PLLC v. Steven Brett Sands, et al., Defendants–Appellants.

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Supreme Court, Appellate Division, First Department, New York.

The Roth Law Firm, PLLC, Plaintiff–Respondent, v. Steven Brett Sands, et al., Defendants–Appellants.


Decided: March 31, 2011

Gonzalez, P.J., Friedman, Freedman, Román, JJ. Gusrae, Kaplan, Bruno & Nusbaum PLLC, New York (Brian D. Graifman of counsel), for appellants. The Roth Law Firm, PLLC, New York (Richard A. Roth of counsel), for respondent.


Order, Supreme Court, New York County (Joan A. Madden, J.), entered September 21, 2010, which, insofar as appealed from as limited by the briefs, denied defendants' motion for summary judgment dismissing the causes of action for services rendered, account stated, and quantum meruit, unanimously modified, on the law, to grant the motion as to the cause of action for an account stated and to grant the motion as to the causes of action for services rendered and quantum meruit as against each defendant to the extent those causes of action are asserted in connection with any matter in which that defendant was not personally named a defendant or respondent, and otherwise affirmed, without costs.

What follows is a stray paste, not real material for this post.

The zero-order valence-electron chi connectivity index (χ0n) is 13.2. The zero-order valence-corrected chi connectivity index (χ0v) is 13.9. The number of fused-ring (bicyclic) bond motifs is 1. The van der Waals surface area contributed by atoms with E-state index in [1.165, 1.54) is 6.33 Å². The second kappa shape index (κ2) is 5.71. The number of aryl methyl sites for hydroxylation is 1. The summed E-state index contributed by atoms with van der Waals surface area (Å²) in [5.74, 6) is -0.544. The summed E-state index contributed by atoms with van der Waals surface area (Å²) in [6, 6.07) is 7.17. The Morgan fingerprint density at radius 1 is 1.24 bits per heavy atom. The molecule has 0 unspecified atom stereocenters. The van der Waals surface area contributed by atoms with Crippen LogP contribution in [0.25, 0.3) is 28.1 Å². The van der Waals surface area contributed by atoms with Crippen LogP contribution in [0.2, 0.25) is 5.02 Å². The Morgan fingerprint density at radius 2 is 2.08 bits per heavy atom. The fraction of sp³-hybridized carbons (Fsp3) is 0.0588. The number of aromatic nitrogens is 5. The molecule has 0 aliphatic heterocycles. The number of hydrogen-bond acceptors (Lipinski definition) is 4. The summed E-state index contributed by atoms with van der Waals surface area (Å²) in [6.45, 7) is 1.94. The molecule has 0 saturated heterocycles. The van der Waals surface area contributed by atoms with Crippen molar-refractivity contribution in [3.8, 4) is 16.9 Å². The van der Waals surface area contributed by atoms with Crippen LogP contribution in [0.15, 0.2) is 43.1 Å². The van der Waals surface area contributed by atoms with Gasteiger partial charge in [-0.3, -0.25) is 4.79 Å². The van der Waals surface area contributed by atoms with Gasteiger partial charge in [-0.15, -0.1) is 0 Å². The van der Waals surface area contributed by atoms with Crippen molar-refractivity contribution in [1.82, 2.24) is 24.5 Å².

Plaintiff's failure to comply with the letter of engagement rule (22 NYCRR 1215.1) does not preclude it from seeking recovery of legal fees under such theories as services rendered, quantum meruit, and account stated (see Miller v. Nadler, 60 AD3d 499 [2009] ).

Plaintiff failed to establish its entitlement to recovery based on an account stated.   Its invoices were addressed to a variety of entities and individuals;  in many cases, the addressees in a given matter changed from month to month.   Plaintiff asserts that the invoices were addressed thus at the direction of defendants.   Notwithstanding, the statements lack the regularity that is critical to establishing an account stated (see Berkman Bottger & Rodd, LLP v Moriarty, 58 AD3d 539, 539 [2009] ).   Moreover, plaintiff did not address its invoices to defendants regularly until two months after the termination of representation, and then the invoices were addressed to “Mr. Steven S. Sands & Mr. Martin B. Sands, c/o Laidlaw & Co., Ltd.,” i.e., as corporate officers, rather than as individuals outside of their brokerage firm who may have agreed to be personally responsible for all legal fees (see Brown Rudnick Berlack Israels LLP v Zelmanovitch, 11 Misc.3d 1090[A], 2006 N.Y. Slip Op 50800 [U], *5–6 [2006] ).

Viewing the evidence in a light most favorable to plaintiff, we find that issues of fact exist whether each defendant agreed to be jointly and severally liable for all legal fees generated in any matter in which he was personally named as a defendant (see Fulbright & Jaworski, LLP v Carucci, 63 AD3d 487, 488–489 [2009] ).   Since any such agreement was not a guaranty or promise to answer for another's debt but a primary obligation, the statute of frauds does not avail defendants (see Lederer v. King, 214 A.D.2d 354 [1995];  Paribas Props. v. Benson, 146 A.D.2d 522, 524–525 [1989] ).

We have considered defendants' argument that the complaint should be dismissed on account of plaintiff's unclean hands and find it without merit.